Having drawn on Megan McArdle’s thoughts on some of the things Obamacare’s champions might have gotten wrong with regards to the nature of the uninsured problem, I should also highlight Harold Pollack’s thoughts on aspects of the Medicaid cost problem that conservatives (in his view) get wrong. His central contention is that conservatives aim to encourage cost-consciousness to contain the Medicaid cost problem, and that this is highly unlikely to make much of a difference, as the Medicaid cost problem stems from the high costs associated with the most expensive patients:
The bottom 72 percent of Illinois Medicaid recipients account for 10 percent of total program spending. Average annual expenditures in this group were about $564, virtually invisible on the chart. We can’t save much money through any incentive system aimed at the typical Medicaid recipient. We spend too little on the bottom 80 percent to get much back from that. We probably spend too little on most of these people, anyway. For the bulk of Medicaid beneficiaries, cost control is less important than improved prevention, health maintenance and access to basic medical and dental services.
The real financial action unfolds on the right side of the graph, where expenditures are concentrated within a small and incredibly complicated patient group. The top 3.2 percent of recipients account for half of total Medicaid spending, with average expenditures exceeding $30,000 annually.
Many of these men and women face life-ending or life-threatening illnesses, as well as cognitive or psychiatric limitations. These patients cannot cover co-payments or assume financial risk. In theory, one might impose patient cost-sharing with some complicated risk-adjustment system. In practice, that is far beyond current technologies and administrative capabilities. Even if such a system were available, we couldn’t push the burden of medical case management onto these patients or their families.
My sense is that conservative reformers, like Thomas Miller, emphasize the importance of containing the expansion of the Medicaid-eligible population in order to better serve low-income beneficiaries, e.g.:
Medicaid will continue to have a vital role to play, provided that it is substantially reformed and rededicated to its core mission of providing coverage to the lowest-income Americans. Instead of overwhelming the program’s limited resources with the large expansion into higher income populations envisioned by the ACA, we need to streamline the Medicaid program. State officials should gain more flexibility in administering it in return for achieving measurable policy objectives that are pre-negotiated with the federal government.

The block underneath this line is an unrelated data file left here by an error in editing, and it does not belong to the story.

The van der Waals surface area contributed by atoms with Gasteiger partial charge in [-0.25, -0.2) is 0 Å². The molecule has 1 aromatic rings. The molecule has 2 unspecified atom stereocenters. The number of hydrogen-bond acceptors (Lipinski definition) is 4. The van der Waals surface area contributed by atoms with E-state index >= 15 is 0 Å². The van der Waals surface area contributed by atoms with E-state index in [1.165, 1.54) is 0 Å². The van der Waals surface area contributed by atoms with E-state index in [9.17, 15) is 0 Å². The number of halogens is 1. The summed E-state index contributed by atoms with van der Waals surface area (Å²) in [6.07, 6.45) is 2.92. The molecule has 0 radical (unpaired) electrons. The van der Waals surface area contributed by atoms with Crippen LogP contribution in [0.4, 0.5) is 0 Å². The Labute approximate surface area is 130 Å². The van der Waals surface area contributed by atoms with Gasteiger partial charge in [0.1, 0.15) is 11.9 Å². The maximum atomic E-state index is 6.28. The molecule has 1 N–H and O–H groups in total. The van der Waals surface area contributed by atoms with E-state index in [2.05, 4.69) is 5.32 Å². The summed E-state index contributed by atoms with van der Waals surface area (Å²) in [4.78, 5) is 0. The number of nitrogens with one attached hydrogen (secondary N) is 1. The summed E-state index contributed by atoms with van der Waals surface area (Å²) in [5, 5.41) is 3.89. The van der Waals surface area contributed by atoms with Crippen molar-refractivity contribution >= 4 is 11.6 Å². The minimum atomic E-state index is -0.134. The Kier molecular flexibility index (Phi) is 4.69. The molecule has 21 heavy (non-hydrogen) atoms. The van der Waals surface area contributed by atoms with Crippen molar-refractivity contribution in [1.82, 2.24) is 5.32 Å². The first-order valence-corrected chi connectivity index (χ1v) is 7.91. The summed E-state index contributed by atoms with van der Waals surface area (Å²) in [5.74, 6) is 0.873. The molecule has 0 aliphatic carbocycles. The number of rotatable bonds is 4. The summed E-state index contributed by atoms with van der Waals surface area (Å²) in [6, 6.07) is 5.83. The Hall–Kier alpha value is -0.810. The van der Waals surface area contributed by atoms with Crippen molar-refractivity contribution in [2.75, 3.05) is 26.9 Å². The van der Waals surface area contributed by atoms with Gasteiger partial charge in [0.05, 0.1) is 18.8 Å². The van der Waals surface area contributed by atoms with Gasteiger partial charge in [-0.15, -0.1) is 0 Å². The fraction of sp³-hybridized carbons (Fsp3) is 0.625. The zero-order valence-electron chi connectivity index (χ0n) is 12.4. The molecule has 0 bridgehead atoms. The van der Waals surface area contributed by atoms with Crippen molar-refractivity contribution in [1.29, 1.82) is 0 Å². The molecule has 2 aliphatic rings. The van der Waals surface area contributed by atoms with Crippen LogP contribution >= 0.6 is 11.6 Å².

The goal of more generous support of health care access for low-income and other vulnerable Americans in the non-elderly population still must recognize federal and state budget constraints, set realistic priorities, and hit sustainable targets. Additional budgetary contributions should not be expected from the Medicare program, which faces deep problems of its own. Any future savings from Medicare reforms like premium-support financing and gradual means testing will be needed just to maintain Medicare’s sustainability.
This is all very non-specific, and more detailed proposals, like per capita caps in exchange for flexibility, are likely to meet with resistance. My basic sense is that Pollack’s fundamental point is sound — the Medicaid cost problem is driven in large part by people with complex, interrelated problems, and federalizing the dual-eligible population ought to be a high priority. (Federalizing the program completely, an idea I’ve floated in the past, has virtues as well, the problem being that state governments seem to be better placed to integrate the health safety net with other low-income assistance programs administered at the state and local level.) Yet per capita caps still strike me as a reasonable and attractive idea, particularly if the burden of the dual-eligibles is lifted from the states.